Sunday, August 25, 2013

Along the garden path...The late summer garden - By Genevieve Coombs

Summer is fading quickly this year, it seems, the hot days of July and August are quickly being replaced by much cooler and more comfortable fall weather. It’s a perfect time to get back in the garden and do a little bit of cleanup before school starts again and time is taken up by sports practices and helping with homework!

Weeding is a never-ending task, to be sure, but pulling weeds now, before they have a chance to drop all those seeds they’ve been happily producing all summer, will greatly reduce the amount of weeding you will have to do next year. It’s best to get the entire root system, if possible, even on the annual weeds. A dandelion will re-grow to its full size from as little as quarter-inch of root! You can add your weeds to the compost pile, but keep in mind that most home composts don’t get hot enough to cook and kill the seeds, so be careful where you use it! You might just be planting a beautiful, healthy crop of weeds with your compost.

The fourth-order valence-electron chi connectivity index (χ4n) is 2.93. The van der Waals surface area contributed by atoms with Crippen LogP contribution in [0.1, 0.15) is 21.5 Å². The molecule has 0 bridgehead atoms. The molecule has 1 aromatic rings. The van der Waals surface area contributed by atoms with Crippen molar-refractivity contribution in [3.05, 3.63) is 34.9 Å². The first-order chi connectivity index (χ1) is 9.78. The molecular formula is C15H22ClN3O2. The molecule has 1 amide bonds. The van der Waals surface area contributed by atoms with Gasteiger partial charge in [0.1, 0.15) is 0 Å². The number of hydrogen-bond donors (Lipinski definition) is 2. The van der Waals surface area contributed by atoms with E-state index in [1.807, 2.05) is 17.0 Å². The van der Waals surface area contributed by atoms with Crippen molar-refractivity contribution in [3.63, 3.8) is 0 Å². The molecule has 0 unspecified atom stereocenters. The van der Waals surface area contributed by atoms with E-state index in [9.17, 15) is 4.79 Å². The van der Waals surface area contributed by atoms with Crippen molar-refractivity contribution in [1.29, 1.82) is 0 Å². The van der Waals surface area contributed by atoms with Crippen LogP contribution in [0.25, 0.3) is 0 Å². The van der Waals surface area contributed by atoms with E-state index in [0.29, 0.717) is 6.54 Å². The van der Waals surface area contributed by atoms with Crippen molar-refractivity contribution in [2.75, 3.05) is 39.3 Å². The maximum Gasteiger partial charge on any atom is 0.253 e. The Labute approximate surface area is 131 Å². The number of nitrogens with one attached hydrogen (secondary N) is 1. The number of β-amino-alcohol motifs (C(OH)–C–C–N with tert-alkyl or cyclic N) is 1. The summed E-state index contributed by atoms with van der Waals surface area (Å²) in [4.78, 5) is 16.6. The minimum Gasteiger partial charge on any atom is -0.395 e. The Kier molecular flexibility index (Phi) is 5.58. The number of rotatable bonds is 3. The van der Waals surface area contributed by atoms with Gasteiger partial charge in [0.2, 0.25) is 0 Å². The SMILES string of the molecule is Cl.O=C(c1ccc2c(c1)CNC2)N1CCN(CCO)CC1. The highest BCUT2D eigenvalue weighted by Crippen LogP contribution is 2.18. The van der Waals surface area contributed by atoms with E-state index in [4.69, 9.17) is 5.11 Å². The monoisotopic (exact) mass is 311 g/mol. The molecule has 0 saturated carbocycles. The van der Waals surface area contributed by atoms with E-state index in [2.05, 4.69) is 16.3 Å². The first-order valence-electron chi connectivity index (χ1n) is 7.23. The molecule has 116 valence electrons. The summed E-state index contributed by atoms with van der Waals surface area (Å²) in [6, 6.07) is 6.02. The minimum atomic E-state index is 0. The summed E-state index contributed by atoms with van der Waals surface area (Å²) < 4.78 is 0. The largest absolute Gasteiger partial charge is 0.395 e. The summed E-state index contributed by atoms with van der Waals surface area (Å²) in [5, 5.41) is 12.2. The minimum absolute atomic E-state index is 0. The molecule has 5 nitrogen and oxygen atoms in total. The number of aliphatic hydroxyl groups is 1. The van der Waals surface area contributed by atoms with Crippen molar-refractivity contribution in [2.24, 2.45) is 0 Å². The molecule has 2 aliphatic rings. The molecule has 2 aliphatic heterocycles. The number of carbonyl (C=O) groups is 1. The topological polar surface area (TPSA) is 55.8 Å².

Many summer-blooming perennials are starting to slow down their flower production. Beebalm, phlox, and other tall plants can tend to flop over, making the garden and border look messy. A hard cutback of these plants after the flowers have mostly passed will neaten the garden and will also often encourage a flush of new growth and occasionally a brief bloom in late September. There is still plenty of time between now and when the garden will be put to bed for the plants to store energy for next season, don’t worry!

Fluffing the mulch on the beds or top-dressing with another inch or so will help the late summer garden pop with color. The stirring and top-dressing will also help prevent weed seeds from taking root and attempting to hijack all your hard work. Fall mums will be ready in a few weeks to add that quick splash of color, too, so save some room in the border for them!

Ask the Horticulturist: Got a gardening question? Want to see it answered here? Send questions to Many times one gardener’s question leads to information for many gardeners!

Genevieve Coombs is a horticulturist and manager at Roosevelt Trail Garden Center in Windham.

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